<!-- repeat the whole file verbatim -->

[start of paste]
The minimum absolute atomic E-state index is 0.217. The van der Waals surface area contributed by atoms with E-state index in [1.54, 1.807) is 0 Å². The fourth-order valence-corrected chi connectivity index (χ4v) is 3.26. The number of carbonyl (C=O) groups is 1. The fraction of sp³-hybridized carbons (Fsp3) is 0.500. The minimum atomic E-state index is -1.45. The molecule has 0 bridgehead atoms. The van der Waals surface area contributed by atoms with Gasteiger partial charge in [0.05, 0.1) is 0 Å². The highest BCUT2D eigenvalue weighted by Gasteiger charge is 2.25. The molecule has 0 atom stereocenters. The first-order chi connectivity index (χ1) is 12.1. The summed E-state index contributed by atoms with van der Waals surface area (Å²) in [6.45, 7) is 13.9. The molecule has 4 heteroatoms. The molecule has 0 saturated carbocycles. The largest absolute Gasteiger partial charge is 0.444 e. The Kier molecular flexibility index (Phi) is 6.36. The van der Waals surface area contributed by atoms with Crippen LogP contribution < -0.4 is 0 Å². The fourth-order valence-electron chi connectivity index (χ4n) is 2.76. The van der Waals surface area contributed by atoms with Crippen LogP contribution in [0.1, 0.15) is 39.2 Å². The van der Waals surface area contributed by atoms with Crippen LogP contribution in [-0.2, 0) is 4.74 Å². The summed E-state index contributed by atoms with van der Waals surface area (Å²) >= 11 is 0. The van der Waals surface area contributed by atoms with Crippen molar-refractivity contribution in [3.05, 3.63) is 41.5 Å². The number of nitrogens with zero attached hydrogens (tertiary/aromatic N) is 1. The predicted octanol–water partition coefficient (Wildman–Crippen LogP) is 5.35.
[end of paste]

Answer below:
The minimum absolute atomic E-state index is 0.217. The van der Waals surface area contributed by atoms with E-state index in [1.54, 1.807) is 0 Å². The fourth-order valence-corrected chi connectivity index (χ4v) is 3.26. The number of carbonyl (C=O) groups is 1. The fraction of sp³-hybridized carbons (Fsp3) is 0.500. The minimum atomic E-state index is -1.45. The molecule has 0 bridgehead atoms. The van der Waals surface area contributed by atoms with Gasteiger partial charge in [0.05, 0.1) is 0 Å². The highest BCUT2D eigenvalue weighted by Gasteiger charge is 2.25. The molecule has 0 atom stereocenters. The first-order chi connectivity index (χ1) is 12.1. The summed E-state index contributed by atoms with van der Waals surface area (Å²) in [6.45, 7) is 13.9. The molecule has 4 heteroatoms. The molecule has 0 saturated carbocycles. The largest absolute Gasteiger partial charge is 0.444 e. The Kier molecular flexibility index (Phi) is 6.36. The van der Waals surface area contributed by atoms with Crippen LogP contribution < -0.4 is 0 Å². The fourth-order valence-electron chi connectivity index (χ4n) is 2.76. The van der Waals surface area contributed by atoms with Crippen LogP contribution in [0.1, 0.15) is 39.2 Å². The van der Waals surface area contributed by atoms with Crippen LogP contribution in [-0.2, 0) is 4.74 Å². The summed E-state index contributed by atoms with van der Waals surface area (Å²) >= 11 is 0. The van der Waals surface area contributed by atoms with Crippen molar-refractivity contribution in [3.05, 3.63) is 41.5 Å². The number of nitrogens with zero attached hydrogens (tertiary/aromatic N) is 1. The predicted octanol–water partition coefficient (Wildman–Crippen LogP) is 5.35.